October 14, 2010 – Leopard Gas Mask
I of course went to Wikipedia to help me find something smart to say about leopards, some how I felt “They’re freakin’ cool” just wasn’t good enough. Wikipedia delivered big time with their listing of the subspecies of leopards. Each one looks a little different, that’s really cool to see. Here’s what Wikipedia had to say:
As many as 27 leopard subspecies were once suggested, the number growing from the time of Linnaeus in the 18th century to that of Reginald Pocock in the early 20th century. In 1996, According to DNA analysis carried out in the 1990s only eight subspecies are considered valid.Later analysis revealed a ninth subspecies, the Arabian leopard (P. p. nimr). Because of limited sampling of African leopards this number might be an underestimation.
- African leopard (P. p. pardus), (Linnaeus, 1758) — inhabits Sub-Saharan Africa;
- Indian leopard (P. p. fusca), (Meyer, 1794) — inhabits the Indian Subcontinent;
- Javan leopard (P. p. melas), (Cuvier, 1809) — inhabits Java, Indonesia.
- Arabian leopard (P. p. nimr), (Hemprich and Ehrenberg, 1833) — inhabits the Arabian Peninsula;
- Amur leopard (P. p. orientalis), (Schlegel, 1857) — inhabits the Russian Far East, Korean Peninsula and Northeast China;
- North Chinese leopard (P. p. japonensis), (Gray, 1862) — inhabits Northern China;
- Persian leopard (P. p. saxicolor), (Pocock, 1927), earlier described as Caucasian leopard (P. p. ciscaucasica), (Satunin, 1914) — inhabits Central Asia: the Caucasus, Turkmenistan and Northern Iran;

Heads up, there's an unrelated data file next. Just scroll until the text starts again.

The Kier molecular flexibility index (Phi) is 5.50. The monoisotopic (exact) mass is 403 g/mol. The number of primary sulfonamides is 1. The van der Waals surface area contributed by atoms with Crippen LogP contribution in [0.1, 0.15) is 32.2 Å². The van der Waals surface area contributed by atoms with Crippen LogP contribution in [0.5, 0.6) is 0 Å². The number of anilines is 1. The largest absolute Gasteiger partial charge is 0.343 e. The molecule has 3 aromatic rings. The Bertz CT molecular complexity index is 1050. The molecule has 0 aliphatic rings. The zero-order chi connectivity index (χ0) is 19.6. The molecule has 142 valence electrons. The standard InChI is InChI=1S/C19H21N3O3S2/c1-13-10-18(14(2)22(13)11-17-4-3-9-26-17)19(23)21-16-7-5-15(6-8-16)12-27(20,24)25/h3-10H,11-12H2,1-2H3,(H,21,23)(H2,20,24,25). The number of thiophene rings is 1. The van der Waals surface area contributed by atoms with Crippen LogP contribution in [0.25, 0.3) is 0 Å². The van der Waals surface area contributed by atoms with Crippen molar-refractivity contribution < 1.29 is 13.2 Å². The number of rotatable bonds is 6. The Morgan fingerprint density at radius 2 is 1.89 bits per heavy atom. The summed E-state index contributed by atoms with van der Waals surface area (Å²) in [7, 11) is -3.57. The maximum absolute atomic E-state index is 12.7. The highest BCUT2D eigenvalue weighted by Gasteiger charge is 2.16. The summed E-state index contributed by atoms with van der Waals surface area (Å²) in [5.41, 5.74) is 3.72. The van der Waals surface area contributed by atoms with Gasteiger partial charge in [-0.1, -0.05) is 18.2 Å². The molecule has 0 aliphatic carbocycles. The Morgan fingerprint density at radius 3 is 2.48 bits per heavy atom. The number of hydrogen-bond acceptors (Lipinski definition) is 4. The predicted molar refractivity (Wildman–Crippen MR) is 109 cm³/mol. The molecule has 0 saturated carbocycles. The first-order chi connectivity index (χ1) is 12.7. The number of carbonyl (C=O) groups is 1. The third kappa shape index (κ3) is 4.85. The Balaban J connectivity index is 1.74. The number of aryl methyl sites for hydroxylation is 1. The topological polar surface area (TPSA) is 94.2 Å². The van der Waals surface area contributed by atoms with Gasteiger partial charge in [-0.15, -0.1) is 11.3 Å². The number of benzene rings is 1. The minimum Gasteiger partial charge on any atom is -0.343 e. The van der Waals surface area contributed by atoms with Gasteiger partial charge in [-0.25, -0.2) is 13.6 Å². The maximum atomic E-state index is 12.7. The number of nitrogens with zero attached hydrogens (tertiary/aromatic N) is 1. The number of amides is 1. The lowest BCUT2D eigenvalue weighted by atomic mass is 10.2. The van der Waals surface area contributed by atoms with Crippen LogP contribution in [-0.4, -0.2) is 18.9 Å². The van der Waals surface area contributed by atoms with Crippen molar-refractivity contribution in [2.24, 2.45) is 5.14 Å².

- Indo-Chinese leopard (P. p. delacouri), (Pocock, 1930) — inhabits Mainland Southeast Asia;
- Sri Lankan leopard (P. p. kotiya), (Deraniyagala, 1956) — inhabits Sri Lanka.
A morphological analysis of characters of leopard skulls implies the validity of two more subspecies::
- Anatolian leopard (P. p. tulliana), (Valenciennes, 1856) — inhabits Western Turkey;
- Baluchistan leopard (P. p. sindica), (Pocock, 1930) — inhabits Pakistan, and possibly also parts of Afghanistan and Iran.
Sooo, now that we’ve studied some Zoology… time for some math…
Apex from Classless Classics approached me about collaborating on some photos of masks like this one and the giraffe mask. He went all out creating a set for the shoot, found models and shot the photos. All I had to do was create the masks. Check back to see the results.